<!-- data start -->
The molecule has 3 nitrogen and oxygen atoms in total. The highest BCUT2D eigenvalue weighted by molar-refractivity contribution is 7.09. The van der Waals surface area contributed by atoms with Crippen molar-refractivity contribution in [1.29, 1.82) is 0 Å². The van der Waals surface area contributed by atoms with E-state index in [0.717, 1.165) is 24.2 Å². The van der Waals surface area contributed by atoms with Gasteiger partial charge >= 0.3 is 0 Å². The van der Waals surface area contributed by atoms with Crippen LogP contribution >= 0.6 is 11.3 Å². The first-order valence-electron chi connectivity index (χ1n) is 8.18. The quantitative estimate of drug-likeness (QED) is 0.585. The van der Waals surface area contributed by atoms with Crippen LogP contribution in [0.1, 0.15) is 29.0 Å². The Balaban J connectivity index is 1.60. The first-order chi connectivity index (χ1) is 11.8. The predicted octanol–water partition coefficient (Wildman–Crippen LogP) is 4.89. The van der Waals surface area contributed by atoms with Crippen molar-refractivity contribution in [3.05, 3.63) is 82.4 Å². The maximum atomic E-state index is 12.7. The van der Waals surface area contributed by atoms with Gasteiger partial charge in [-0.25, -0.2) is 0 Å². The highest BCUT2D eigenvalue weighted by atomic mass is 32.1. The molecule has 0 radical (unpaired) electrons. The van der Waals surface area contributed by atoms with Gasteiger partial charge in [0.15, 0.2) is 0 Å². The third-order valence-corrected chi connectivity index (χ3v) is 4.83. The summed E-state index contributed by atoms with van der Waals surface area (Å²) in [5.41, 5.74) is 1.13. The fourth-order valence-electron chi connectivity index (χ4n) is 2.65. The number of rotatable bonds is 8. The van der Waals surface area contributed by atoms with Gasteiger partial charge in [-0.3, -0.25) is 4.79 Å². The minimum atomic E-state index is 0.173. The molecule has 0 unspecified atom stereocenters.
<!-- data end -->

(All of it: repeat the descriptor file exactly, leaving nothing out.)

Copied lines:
The molecule has 3 nitrogen and oxygen atoms in total. The highest BCUT2D eigenvalue weighted by molar-refractivity contribution is 7.09. The van der Waals surface area contributed by atoms with Crippen molar-refractivity contribution in [1.29, 1.82) is 0 Å². The van der Waals surface area contributed by atoms with E-state index in [0.717, 1.165) is 24.2 Å². The van der Waals surface area contributed by atoms with Gasteiger partial charge >= 0.3 is 0 Å². The van der Waals surface area contributed by atoms with Crippen LogP contribution >= 0.6 is 11.3 Å². The first-order valence-electron chi connectivity index (χ1n) is 8.18. The quantitative estimate of drug-likeness (QED) is 0.585. The van der Waals surface area contributed by atoms with Crippen LogP contribution in [0.1, 0.15) is 29.0 Å². The Balaban J connectivity index is 1.60. The first-order chi connectivity index (χ1) is 11.8. The predicted octanol–water partition coefficient (Wildman–Crippen LogP) is 4.89. The van der Waals surface area contributed by atoms with Crippen molar-refractivity contribution in [3.05, 3.63) is 82.4 Å². The maximum atomic E-state index is 12.7. The van der Waals surface area contributed by atoms with Gasteiger partial charge in [-0.25, -0.2) is 0 Å². The highest BCUT2D eigenvalue weighted by atomic mass is 32.1. The molecule has 0 radical (unpaired) electrons. The van der Waals surface area contributed by atoms with Gasteiger partial charge in [0.15, 0.2) is 0 Å². The third-order valence-corrected chi connectivity index (χ3v) is 4.83. The summed E-state index contributed by atoms with van der Waals surface area (Å²) in [5.41, 5.74) is 1.13. The fourth-order valence-electron chi connectivity index (χ4n) is 2.65. The number of rotatable bonds is 8. The van der Waals surface area contributed by atoms with Gasteiger partial charge in [-0.3, -0.25) is 4.79 Å². The minimum atomic E-state index is 0.173. The molecule has 0 unspecified atom stereocenters.